The Hidden Prejudice: Mental Disability on Trial (LAW AND PUBLIC POLICY: PSYCHOLOGY AND THE SOCIAL SCIENCES)

In The Hidden Prejudice, Michael L. Perlin reveals a pattern of prejudice against mentally disabled individuals that keeps them from receiving equal treatment under the law. Sanism, like racism, is a prejudice against a minority population. This mostly hidden prejudice against mentally ill people has pervaded Western culture throughout history and continues to affect our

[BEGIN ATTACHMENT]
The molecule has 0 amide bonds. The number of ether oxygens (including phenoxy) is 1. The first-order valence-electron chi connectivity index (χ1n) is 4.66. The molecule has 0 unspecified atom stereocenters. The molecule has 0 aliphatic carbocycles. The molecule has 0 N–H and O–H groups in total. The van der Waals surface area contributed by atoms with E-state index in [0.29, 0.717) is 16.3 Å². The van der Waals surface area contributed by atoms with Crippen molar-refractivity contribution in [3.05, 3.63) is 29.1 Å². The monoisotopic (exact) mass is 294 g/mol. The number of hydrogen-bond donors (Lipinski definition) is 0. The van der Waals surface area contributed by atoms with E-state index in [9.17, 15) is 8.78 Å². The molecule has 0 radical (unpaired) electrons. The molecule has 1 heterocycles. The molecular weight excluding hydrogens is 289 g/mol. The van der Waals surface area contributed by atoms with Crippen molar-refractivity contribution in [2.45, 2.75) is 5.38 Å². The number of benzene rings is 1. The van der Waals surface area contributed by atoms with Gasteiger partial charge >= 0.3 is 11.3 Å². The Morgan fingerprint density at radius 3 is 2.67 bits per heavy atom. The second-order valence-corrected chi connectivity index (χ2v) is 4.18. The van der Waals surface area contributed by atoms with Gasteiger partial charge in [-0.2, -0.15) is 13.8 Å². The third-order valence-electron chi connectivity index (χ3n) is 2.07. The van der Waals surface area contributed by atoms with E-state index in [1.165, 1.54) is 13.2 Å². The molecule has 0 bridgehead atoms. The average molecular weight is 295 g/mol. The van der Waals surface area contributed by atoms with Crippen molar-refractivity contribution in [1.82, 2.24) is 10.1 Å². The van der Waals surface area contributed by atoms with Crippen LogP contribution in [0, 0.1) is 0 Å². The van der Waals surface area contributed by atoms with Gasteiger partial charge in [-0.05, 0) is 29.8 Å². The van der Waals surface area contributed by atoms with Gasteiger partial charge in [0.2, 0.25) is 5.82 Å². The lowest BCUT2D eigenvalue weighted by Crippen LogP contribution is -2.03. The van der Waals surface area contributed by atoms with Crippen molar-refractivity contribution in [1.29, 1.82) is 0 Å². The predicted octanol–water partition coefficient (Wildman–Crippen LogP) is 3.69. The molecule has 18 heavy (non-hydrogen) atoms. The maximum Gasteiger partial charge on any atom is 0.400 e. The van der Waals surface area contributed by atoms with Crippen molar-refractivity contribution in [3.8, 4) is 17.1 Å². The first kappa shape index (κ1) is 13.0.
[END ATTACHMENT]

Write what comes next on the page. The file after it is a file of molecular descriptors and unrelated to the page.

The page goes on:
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In The Hidden Prejudice, Michael L. Perlin reveals a pattern of prejudice against mentally disabled individuals that keeps them from receiving equal treatment under the law. Sanism, like racism, is a prejudice against a minority population. This mostly hidden prejudice against mentally ill people has pervaded Western culture throughout history and continues to affect our culture and legal system. Under the pretext of improving society, a judge, lawyer or fact-finder may rationalize turning a blind eye to faulty evidence and render a sanist decision. The pretext for this testimonial dishonesty is that the end result justifies the means. In cases involving the mentally disabled, these results are founded on the prejudicial belief that the mentally disabled are not responsible for or intelligent enough to deserve full rights of citizenship. Perlin argues that these sanist decisions, rationalized on pretextuality, are much more common than most of us are likely to realize.

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